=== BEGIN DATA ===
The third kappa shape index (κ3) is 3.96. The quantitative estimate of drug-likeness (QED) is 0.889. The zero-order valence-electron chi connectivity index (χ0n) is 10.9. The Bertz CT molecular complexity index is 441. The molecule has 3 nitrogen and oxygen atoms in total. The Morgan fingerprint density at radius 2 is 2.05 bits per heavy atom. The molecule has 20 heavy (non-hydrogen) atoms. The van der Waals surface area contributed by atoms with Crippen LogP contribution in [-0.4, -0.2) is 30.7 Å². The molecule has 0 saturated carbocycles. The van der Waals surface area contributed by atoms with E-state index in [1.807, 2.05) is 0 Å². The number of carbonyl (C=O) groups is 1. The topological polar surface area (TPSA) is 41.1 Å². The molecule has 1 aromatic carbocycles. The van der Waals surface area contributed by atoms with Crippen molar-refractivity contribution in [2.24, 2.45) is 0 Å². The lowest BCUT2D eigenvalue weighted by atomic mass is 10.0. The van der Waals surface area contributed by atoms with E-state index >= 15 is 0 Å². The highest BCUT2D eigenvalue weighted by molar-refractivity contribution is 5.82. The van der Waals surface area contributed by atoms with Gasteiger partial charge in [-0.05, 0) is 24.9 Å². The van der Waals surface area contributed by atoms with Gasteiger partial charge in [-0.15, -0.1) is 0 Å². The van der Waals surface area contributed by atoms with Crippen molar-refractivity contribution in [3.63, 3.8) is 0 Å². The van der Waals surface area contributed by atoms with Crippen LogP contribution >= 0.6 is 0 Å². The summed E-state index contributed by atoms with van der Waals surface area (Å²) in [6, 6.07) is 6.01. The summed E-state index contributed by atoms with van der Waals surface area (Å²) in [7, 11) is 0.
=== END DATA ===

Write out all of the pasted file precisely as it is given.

The third kappa shape index (κ3) is 3.96. The quantitative estimate of drug-likeness (QED) is 0.889. The zero-order valence-electron chi connectivity index (χ0n) is 10.9. The Bertz CT molecular complexity index is 441. The molecule has 3 nitrogen and oxygen atoms in total. The Morgan fingerprint density at radius 2 is 2.05 bits per heavy atom. The molecule has 20 heavy (non-hydrogen) atoms. The van der Waals surface area contributed by atoms with Crippen LogP contribution in [-0.4, -0.2) is 30.7 Å². The molecule has 0 saturated carbocycles. The van der Waals surface area contributed by atoms with E-state index in [1.807, 2.05) is 0 Å². The number of carbonyl (C=O) groups is 1. The topological polar surface area (TPSA) is 41.1 Å². The molecule has 1 aromatic carbocycles. The van der Waals surface area contributed by atoms with Crippen molar-refractivity contribution in [2.24, 2.45) is 0 Å². The lowest BCUT2D eigenvalue weighted by atomic mass is 10.0. The van der Waals surface area contributed by atoms with E-state index >= 15 is 0 Å². The highest BCUT2D eigenvalue weighted by molar-refractivity contribution is 5.82. The van der Waals surface area contributed by atoms with Gasteiger partial charge in [-0.05, 0) is 24.9 Å². The van der Waals surface area contributed by atoms with Gasteiger partial charge in [-0.15, -0.1) is 0 Å². The van der Waals surface area contributed by atoms with Crippen molar-refractivity contribution in [3.63, 3.8) is 0 Å². The van der Waals surface area contributed by atoms with Crippen LogP contribution >= 0.6 is 0 Å². The summed E-state index contributed by atoms with van der Waals surface area (Å²) in [6, 6.07) is 6.01. The summed E-state index contributed by atoms with van der Waals surface area (Å²) in [7, 11) is 0.